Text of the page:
Sunday, April 6, 2014

Awake again

Mask to hold my head in place during radiation
The fatigue slowing me down last week turned out to be a need for a meds adjustment (and I’ve begun
to think this whole journal should be called Club Meds). In a matter of two days, I was going strong again, and the good news from a CT scan showed real progress in discouraging the tumor. My left hand is still out for repairs, but we live in hope it will return mostly whole before long.

Here are some more excerpts from the journal I've been keeping since returning home from surgery. I would read them aloud in a video blog, which I plan to use for future BITS reviews, but my voice gets a little shaky when talking about this stuff.

3/4/14. Doing taxes, I am having flashbacks as I go through the bills paid and receipts for 2013, thinking of how they are a record of another life, almost another person’s life. I feel a bit of nostalgia, but for a world that seems already not to have existed. The psychologist referred to this as getting used to the “new normal,” a phrase that doesn’t quite do the job, when I puzzle over how I would characterize the old normal. A kind of sleepwalking, maybe. Not delusional, but hardly as sharply focused on the here and now as the day that awaits me this morning.

3/5/14. Tax time has always been a trial, but I do not recommend it under the influence of radiation and chemo. After a couple of hours, the overall effect is to feel stupefied with fatigue. Pushing myself when tired is a habit that refuses to work for me now. Energy is sucked up wading through expense records, in search of deductibles and listing them in columns of numbers that want to swim around on the page. Then I catch myself thinking ahead to next year, up to the ears in this year’s medical bills. Yikes.

Breezy morning walk
I went out for a windy walk with my wife and our dog mid-morning just to feel some signs of life in my body, some measure of lost alertness, though the 40-minute loop through the desert and around the neighborhood school seemed at times eternal, my feet almost dragging.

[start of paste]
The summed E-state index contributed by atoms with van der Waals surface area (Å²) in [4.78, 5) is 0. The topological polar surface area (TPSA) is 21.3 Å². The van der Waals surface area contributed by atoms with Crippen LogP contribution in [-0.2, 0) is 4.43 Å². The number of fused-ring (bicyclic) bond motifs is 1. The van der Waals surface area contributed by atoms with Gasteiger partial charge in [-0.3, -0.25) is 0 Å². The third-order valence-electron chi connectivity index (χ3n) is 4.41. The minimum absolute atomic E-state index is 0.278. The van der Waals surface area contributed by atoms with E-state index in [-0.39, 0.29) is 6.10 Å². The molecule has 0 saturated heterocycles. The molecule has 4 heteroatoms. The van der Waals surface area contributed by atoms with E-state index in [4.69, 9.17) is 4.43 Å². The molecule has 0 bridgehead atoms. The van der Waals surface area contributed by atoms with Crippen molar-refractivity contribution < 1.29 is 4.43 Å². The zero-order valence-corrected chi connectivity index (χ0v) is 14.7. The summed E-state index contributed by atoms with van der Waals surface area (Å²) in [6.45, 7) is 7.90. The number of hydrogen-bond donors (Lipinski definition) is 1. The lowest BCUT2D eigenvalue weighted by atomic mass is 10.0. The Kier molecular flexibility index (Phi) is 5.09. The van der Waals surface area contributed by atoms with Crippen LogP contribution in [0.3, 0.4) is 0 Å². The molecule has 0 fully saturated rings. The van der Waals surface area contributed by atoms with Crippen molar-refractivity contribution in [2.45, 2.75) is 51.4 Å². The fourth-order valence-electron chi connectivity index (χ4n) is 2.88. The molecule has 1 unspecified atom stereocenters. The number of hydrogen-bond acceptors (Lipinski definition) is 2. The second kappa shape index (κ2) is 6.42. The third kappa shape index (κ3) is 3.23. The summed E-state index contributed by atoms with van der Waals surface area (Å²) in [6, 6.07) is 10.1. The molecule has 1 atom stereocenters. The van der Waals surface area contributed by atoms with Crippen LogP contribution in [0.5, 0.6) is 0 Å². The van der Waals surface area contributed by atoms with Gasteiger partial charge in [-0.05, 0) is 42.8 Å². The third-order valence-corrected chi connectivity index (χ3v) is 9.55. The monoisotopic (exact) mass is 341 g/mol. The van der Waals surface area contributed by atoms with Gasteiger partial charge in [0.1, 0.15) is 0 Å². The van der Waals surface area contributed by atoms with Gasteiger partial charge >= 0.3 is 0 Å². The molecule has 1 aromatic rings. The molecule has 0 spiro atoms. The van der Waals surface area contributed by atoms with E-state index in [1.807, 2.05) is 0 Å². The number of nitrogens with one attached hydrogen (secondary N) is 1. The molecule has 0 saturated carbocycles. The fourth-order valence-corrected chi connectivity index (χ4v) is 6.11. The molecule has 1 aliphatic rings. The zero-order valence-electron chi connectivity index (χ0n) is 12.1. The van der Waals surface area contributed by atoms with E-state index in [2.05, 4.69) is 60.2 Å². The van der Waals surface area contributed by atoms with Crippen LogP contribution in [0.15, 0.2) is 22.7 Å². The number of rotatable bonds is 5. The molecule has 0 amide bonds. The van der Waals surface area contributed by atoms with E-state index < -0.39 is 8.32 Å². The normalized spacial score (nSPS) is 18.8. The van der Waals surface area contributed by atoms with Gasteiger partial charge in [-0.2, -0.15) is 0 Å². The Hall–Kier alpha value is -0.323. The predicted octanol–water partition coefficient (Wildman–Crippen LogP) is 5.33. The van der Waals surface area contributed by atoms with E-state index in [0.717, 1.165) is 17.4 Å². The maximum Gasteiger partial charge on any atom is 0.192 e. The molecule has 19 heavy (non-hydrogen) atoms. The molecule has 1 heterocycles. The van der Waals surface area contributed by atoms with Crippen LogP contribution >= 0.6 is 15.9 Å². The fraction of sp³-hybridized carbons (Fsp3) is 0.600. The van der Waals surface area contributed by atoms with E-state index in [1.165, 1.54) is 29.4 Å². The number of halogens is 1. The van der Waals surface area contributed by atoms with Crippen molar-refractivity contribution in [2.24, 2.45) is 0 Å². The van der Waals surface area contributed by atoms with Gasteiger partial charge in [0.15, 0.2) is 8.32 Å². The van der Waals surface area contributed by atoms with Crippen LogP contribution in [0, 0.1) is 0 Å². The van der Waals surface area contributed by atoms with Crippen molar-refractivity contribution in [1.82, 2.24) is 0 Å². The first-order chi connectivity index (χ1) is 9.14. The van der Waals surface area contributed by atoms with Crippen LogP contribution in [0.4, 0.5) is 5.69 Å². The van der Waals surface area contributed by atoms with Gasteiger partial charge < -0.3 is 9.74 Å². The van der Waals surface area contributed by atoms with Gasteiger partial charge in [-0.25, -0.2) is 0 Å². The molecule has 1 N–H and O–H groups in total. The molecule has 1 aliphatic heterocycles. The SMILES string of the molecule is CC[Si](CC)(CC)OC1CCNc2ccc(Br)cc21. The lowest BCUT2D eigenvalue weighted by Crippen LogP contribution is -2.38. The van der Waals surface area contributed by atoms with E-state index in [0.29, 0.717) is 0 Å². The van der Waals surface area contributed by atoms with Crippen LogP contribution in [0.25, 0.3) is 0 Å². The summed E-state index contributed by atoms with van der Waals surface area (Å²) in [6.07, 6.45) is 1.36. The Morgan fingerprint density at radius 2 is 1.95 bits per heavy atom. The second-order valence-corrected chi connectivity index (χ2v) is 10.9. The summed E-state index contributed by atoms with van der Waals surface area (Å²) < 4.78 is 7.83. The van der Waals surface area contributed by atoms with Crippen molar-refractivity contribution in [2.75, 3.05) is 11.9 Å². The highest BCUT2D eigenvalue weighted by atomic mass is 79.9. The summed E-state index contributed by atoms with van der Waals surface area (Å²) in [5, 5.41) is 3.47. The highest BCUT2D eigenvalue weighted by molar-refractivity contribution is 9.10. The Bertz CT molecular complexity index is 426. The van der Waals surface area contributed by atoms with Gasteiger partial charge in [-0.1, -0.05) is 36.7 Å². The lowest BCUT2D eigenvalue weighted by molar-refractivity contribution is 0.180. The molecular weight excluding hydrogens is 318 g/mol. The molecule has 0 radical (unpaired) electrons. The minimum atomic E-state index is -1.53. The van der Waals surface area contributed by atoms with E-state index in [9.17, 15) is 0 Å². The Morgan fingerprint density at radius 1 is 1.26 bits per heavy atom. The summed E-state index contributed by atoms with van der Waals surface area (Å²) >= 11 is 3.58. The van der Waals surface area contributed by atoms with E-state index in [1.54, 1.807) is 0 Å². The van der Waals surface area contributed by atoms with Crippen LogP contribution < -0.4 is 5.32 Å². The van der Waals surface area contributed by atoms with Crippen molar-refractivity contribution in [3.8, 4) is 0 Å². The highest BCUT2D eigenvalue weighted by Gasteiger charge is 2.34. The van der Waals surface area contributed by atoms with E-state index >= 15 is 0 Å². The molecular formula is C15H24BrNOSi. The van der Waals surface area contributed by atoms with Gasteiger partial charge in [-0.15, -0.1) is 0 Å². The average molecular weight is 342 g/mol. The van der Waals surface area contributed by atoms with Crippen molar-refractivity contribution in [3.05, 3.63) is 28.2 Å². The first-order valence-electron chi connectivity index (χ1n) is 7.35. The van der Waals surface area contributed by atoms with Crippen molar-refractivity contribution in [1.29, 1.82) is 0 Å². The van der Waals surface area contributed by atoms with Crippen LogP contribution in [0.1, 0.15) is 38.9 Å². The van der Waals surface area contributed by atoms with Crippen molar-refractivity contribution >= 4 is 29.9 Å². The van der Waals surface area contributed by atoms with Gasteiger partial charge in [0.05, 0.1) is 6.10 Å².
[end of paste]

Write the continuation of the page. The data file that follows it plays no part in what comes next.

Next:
I find that I still expect my left hand and arm to do their own seeing. It requires constant reminding to watch what I’m trying to do, like unscrewing lids from jars, opening cereal boxes, doors, cell phone. My hand needs my eyes to guide it.  Otherwise it is lost, miles from where I expect it to be, fingers fumbling. I joke sometimes when it flutters away that it wants to be a skylark (cue in Ella Fitzgerald). The “knuckle dragging,” though, nearly drives me to distraction. As, for instance, when I discover the back of my hand somehow coated with food from my dinner plate.

Still, I’m learning that I need to be not just patient but forgiving (surely not a long suit of mine). My tendency to find fault may well be hindering whatever reprogramming, remapping, or repair is going on in the black box of my brain. Some would say that spirit and body are one anyway. When I focus on the disability, I allow myself to become dispirited, which could well invite disembodiment. If so, I doubt that’s a good thing. I still want to be around for a while, and not just as matter taking up space.

Zoe, devoted lap dog on duty
There was just one trip for a medical appointment yesterday, another round of radiation. I’m getting what I assume are added side effects from treatment. My appetite is waning. In the evening I have “hot flashes,” suddenly warm and perspiring. This continues into another night of frequently waking. A lingering headache has me getting up before midnight for Tylenol. 

The fatigue overtaking my wife is more cause for concern. I can read it in her face and movements. B. C. (Before Cancer), I could be more of a help around the house, with cooking, and making runs to the grocery and post office. So much more of that falls to her now. Not to mention being my driver to all my medical appointments. Yesterday, I lent a hand when I could, but it was not like I was making much difference.

The day was not without its measure of comedy, however. Returning home from radiation, while my wife waited in the car with the dog, I went into Vons with a short grocery list. There in the produce section, you would have found me juggling lettuce, as I tried fitting two heads into one of those flimsy plastic bags that defy every effort to use them. I had heads of lettuce flying in all directions and onto the floor, somehow involving a head of romaine I didn’t even want. As John Lennon sang: “I just had to laugh.”